MOUNTAIN VIEW, California – SpaceX customers should not expect deep discounts when they opt to launch satellites on previously flown boosters instead of new ones, at least not initially, said Hans Koenigsmann, vice president of build and flight reliability for Hawthorne, California-based SpaceX.

Although SpaceX intends to decrease launch costs over time, it will not immediately offer significant discounts on preflown boosters while it recovers its investment in the technology it is developing to make rockets reusable, including its “navy” of drone ships and telemetry boats, Koenigsmann said Feb. 6 at the Small Satellite Symposium here.

Plus, there may be no reason to offer steep discounts on rockets with previously flown boosters because  “I’m not sure that booster has any wear and tear on it that makes it worse,” Koenigsmann said.

Previously flown boosters may prove to be more reliable than new ones, Koenigsmann said. SpaceX designs each rocket for multiple flights and the company has established a comprehensive process for inspecting the boosters it recovers. In addition, if a rocket has flown successfully once that means it was built correctly in the first place, Koenigsmann said.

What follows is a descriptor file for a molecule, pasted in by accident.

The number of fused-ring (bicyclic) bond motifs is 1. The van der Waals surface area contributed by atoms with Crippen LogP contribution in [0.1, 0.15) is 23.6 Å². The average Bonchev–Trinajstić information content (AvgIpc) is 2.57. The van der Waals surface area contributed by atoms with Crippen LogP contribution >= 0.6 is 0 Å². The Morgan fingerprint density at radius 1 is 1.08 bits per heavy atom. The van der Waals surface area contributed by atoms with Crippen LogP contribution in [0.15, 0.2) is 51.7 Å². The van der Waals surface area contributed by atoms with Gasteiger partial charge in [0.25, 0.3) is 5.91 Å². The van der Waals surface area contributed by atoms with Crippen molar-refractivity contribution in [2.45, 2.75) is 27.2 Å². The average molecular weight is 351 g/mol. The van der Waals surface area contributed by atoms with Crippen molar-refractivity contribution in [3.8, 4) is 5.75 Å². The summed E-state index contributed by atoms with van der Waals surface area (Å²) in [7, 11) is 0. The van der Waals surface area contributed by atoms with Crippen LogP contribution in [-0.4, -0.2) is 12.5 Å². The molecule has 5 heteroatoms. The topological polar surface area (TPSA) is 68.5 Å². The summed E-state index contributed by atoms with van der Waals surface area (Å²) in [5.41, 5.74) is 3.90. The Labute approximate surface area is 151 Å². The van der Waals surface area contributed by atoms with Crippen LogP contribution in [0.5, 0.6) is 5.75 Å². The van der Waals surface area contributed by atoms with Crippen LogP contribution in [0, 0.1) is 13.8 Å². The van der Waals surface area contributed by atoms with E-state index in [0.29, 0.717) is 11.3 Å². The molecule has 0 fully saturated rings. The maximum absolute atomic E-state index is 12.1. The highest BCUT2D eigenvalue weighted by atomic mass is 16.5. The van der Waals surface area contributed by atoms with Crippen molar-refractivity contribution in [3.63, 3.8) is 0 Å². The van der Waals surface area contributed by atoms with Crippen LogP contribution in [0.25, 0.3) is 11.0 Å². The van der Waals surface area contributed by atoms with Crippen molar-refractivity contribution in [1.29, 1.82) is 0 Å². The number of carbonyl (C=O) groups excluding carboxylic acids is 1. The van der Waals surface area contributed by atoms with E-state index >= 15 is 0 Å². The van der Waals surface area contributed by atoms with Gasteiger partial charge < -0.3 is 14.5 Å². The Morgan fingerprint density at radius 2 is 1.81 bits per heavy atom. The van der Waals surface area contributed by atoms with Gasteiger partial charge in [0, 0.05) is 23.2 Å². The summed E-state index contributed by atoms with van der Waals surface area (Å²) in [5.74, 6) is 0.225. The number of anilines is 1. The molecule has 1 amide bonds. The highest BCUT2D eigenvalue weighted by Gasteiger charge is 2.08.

SpaceX has recovered 24 boosters including twelve on ships, eleven on land and one in the water. On Jan. 31, SpaceX recovered the booster used to launch the Luxembourg government’s GovSat-1 even though the booster landed in the water instead of on a drone ship.

SpaceX has reflown eight boosters, beginning in March 2017 with the launch of the SES-10 telecommunication satellite. On Feb 6, SpaceX included two previously flown Falcon 9 boosters on the first launch of the Falcon Heavy rocket.

SpaceX engineers are learning how to make Falcon 9 boosters more reliable by inspecting the ones they recover. SpaceX also is using that knowledge to improve Falcon 9’s second stage where it shares hardware with the booster.

“Reusability improves this booster tremendously,” Koenigsmann said.

Debra Werner is a correspondent for SpaceNews based in San Francisco. Debra earned a bachelor’s degree in communications from the University of California, Berkeley, and a master’s degree in Journalism from Northwestern University. She...